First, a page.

Yeah, what he said. I recall that when I painted my aluminum garage door there was a product that I used to clean the door with first (not TSP, but a clear liquid) then a specialized primer for that type of thing. Go to a good paint store (not Home Depot) and get advice and the products from them, or get it powder coated (not sure where you'd do that, though).
If you want to get fancy you could use a very thin-walled section of aluminum or perhaps even softwood and then give it a thin coat of epoxy and wrap it in a very light cloth of fibreglass or spectra or something like that. Even hemp, if your into that. Polyester resin will not bond well to aluminum, but epoxy will bond really well, and adjusts to temperature the same as aluminum also I think, and it will seal wood and absorb in about 1/8". Use some very fine wet-dry sandpaper to scuff up critical joints before you epoxy it. Of course you can buy carbon-fibre tubes now in many sizes. I think it would be neat to make a pack-frame out of bone dry spruce or cedar branches sealed with epoxy, maybe fastened together with whipping twine sealed with epoxy. Wouldn't be all that much heavier than aluminum when done, and it might look way cool espcially if it has natural curves and tapers. Wood and natural fibres are fairly competive strength and weight wise once they are dry and sealed, but I don't think any traditional natural resins are quite as good as epoxy though. Softwood and epoxy is a wicked combination.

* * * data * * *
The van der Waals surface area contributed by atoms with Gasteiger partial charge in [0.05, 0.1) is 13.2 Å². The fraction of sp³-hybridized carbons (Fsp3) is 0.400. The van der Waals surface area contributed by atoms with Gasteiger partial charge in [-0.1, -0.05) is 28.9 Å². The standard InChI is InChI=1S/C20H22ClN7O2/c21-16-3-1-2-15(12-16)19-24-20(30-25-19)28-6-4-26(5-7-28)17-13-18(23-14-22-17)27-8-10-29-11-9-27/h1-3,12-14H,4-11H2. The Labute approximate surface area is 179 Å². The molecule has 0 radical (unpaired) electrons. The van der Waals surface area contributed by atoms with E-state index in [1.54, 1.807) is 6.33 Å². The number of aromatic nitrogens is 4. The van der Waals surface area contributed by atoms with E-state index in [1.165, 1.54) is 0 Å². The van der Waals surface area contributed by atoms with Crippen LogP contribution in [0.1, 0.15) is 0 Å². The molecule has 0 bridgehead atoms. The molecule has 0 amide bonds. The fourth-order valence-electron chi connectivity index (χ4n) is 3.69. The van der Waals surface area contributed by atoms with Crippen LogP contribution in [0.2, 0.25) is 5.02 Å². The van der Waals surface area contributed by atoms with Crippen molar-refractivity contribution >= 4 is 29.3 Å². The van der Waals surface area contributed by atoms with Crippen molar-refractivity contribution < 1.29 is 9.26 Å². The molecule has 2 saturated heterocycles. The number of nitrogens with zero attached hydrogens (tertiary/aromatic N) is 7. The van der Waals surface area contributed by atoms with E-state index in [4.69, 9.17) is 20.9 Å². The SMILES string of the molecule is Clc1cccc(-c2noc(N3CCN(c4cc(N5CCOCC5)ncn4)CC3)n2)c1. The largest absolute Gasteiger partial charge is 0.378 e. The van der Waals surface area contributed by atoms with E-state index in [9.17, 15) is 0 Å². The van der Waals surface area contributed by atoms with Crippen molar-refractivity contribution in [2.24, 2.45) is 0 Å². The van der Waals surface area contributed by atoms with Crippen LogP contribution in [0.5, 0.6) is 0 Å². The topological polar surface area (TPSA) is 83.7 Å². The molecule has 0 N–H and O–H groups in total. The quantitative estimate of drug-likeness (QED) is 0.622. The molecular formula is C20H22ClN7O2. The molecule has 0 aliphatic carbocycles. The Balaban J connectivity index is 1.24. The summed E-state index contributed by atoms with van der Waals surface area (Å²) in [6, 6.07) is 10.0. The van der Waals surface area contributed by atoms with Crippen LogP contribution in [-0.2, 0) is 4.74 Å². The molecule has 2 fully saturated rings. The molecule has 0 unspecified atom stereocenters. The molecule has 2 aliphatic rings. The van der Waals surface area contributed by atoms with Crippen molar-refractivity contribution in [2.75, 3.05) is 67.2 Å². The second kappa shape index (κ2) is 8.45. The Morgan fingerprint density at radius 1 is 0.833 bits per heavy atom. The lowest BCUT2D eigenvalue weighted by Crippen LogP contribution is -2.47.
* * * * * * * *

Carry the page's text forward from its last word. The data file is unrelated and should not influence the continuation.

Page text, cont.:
ROTFLMAO <img src="/forums/images/graemlins/grin.gif" alt="" /> <img src="/forums/images/graemlins/grin.gif" alt="" /> <img src="/forums/images/graemlins/grin.gif" alt="" /> All paint is going to do on a pack frame is get scratched up, and dinged making your pack frame just dingy looking after a few trips <img src="/forums/images/graemlins/smirk.gif" alt="" />
PEPPER SPRAY AIN'T BRAINS IN A CAN!
Aluminum won't rust, and the paint will add unnecessary weight. Entering a beauty contest are you? <img src="/forums/images/graemlins/smile.gif" alt="" />
Actually aluminum DOES rust, it just takes 20 years. We had some collapsible aluminum tent poles which, after about 20 years, got bubbly white spots on them and the surface got more rough. We actually had to sand them down once to make them work as the aluminum oxide got in the way of the poles sliding.
It won't rust through but it does get surface oxides on it.